Do you know anyone with at least 5 or more of these signs? Let us know in the comments below.
Great article! Everything about this article was well done. I liked the way you open this article about how to really spot a psychopath and questions like how do I tell if a psychopath is targeting me or not? You also did a great job at providing appropriate evidence that ultimately back up your facts. On top of that you also opened my eyes to an interesting book that Ill have to check up on. Keep up the good work.
Thanks! I too will be checking up on the book!
This was a great article and really informative. This is such an important topic to cover, and should definitely be discussed more. Psychopaths aren’t always like the ones you see in movies, there are psychopaths we encounter in daily life as well. All of the information in this article was great, I loved that it explained how to spot a psychopath so people can watch out for the signs. I would be curious if there are specific things you can do when dealing with a psychopath though to keep yourself safe.
Over all, it was written really well and very intriguing and informative!
This article may have been informative but I think the basis of the information was a little unrealistic. The thing about a psychopath is that they operate not to be detected by their prey. If you are being targeted by a psychopath the chances are very low that you’re actually going to realize it until its too late. These are like “third- person” signs. These are signs someone from the outside can see. The way the article is worded makes me feel like these should be “Second-person” signs or signs that “you” can see. A person being targeted by a psychopath will not be able to see these signs, same as the people of Jonestown could not see the signs until it was too late.
Also unpleasant images does not make your reader want to keep reading. It’s a turn-off.
do not *
I completely agree with you !! These signs may be facts about psychopath, but I don’t see how some of them could be used to protect yourself.
This is not a topic I have ever read about before, so this was a very interesting read. Most people don’t think about the fact that psychopaths are more than just villains in books and movies. I have never actually considered the idea that I may have met one at some point in my life. That being said, I feel like there are certain parts of this article that could be rewritten more eloquently, one instance that stands out being the blunt usage of the phrase “watch you die.” Although this may be true, a less blunt approach to the topic will be more inviting to the reader. Also, although there were multiple sources used, the repetitive use of John Clarke’s book makes this article start to feel like a paper analyzing his work towards the end. I would recommend using his data more sparingly. Another thing I would change would be the images used. They feel a bit too creepy and horror movie-esque for the topic. Lastly, I think the inclusion of the conspiracy theory that Johnson had anything to do with Kennedy’s assassination was completely unnecessary.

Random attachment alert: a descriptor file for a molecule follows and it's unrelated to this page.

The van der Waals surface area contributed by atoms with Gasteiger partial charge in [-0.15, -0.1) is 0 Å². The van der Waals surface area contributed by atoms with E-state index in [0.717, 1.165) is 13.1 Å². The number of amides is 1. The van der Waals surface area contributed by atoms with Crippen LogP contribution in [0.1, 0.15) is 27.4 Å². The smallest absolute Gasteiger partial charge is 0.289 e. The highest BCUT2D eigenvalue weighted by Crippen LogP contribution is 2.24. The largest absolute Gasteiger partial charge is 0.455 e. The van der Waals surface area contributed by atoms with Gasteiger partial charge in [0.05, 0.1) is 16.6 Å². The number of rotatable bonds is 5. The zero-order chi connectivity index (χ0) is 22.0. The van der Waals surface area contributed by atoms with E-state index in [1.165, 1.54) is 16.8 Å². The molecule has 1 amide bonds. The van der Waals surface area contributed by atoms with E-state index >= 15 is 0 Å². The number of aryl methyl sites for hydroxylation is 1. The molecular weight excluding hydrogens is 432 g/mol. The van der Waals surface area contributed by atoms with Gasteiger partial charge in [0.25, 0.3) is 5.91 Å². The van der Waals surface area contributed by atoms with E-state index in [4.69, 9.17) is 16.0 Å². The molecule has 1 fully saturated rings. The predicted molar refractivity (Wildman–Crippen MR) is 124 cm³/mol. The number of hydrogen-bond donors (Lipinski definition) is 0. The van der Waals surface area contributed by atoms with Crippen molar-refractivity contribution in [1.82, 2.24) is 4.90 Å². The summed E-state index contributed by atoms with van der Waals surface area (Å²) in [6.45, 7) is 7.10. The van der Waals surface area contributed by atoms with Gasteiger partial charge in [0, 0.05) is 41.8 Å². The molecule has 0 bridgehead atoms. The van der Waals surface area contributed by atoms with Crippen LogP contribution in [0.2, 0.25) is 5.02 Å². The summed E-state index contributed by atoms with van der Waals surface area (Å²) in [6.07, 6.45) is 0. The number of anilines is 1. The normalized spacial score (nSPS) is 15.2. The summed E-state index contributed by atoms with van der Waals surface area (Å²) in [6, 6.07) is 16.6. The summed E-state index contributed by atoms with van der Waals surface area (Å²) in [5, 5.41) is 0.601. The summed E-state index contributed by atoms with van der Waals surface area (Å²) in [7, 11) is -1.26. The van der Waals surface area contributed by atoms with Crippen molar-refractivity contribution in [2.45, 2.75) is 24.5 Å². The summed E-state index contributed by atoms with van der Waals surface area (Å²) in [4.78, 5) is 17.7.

These traits overlap with what I’ve read to be traits of domestic abusers and malignant narcassists. I believe that the general notion is that a narcassist may not be a psychopath, but a psychopath is narcissistic. It’s a little unfathomable to me how it is that something so volatile as the possession and illusion of power
control is to dysfunctional behavior.
You did a great job with explaining each trait. I noticed that you didn’t mention empathy, or behaviors that would be subtle cues of lack of empathy, such as not picking up a yawn.
Do you believe that not being susceptible to yawning is a useful indicator for possible psychopathy?
Covered psychopathic modus operandi that aren’t generally known! I am a true crime conisseur & have read profiler books, familiar with DSM manual etc, and the inclusiveness was a big surprise to me! I was once married to a sociopath who confused me so much , I had to record everything I said! I really liked the emphasis about how they are everywhere!
What I learned from my ex sociopathic spouse is do not trust those who seem perfect, aka Bundy!
Nobody has it all !
I agree with some of the other comments regarding writing errors, however, the content and explanations are so strong that these errors didn’t take away from the worth of the article!
JIt happened to me an independent well educated and well traveled woman. I felt very confident, and despite it all I was conned by a very attractive, intelłigegent man who took me foy
An interesting read. I liked the clear way the text was written in, though I would have appreciated less of the repetitive mention of John Clarke’s book. It would have been fine enough if you’d mentioned it perhaps twice, and then after that just referred to John Clarke, and continue on with what he wrote. Having the title of the book repeated so often almost made it sound like it was being advertised to us, instead of simply putting it out there as a reference point.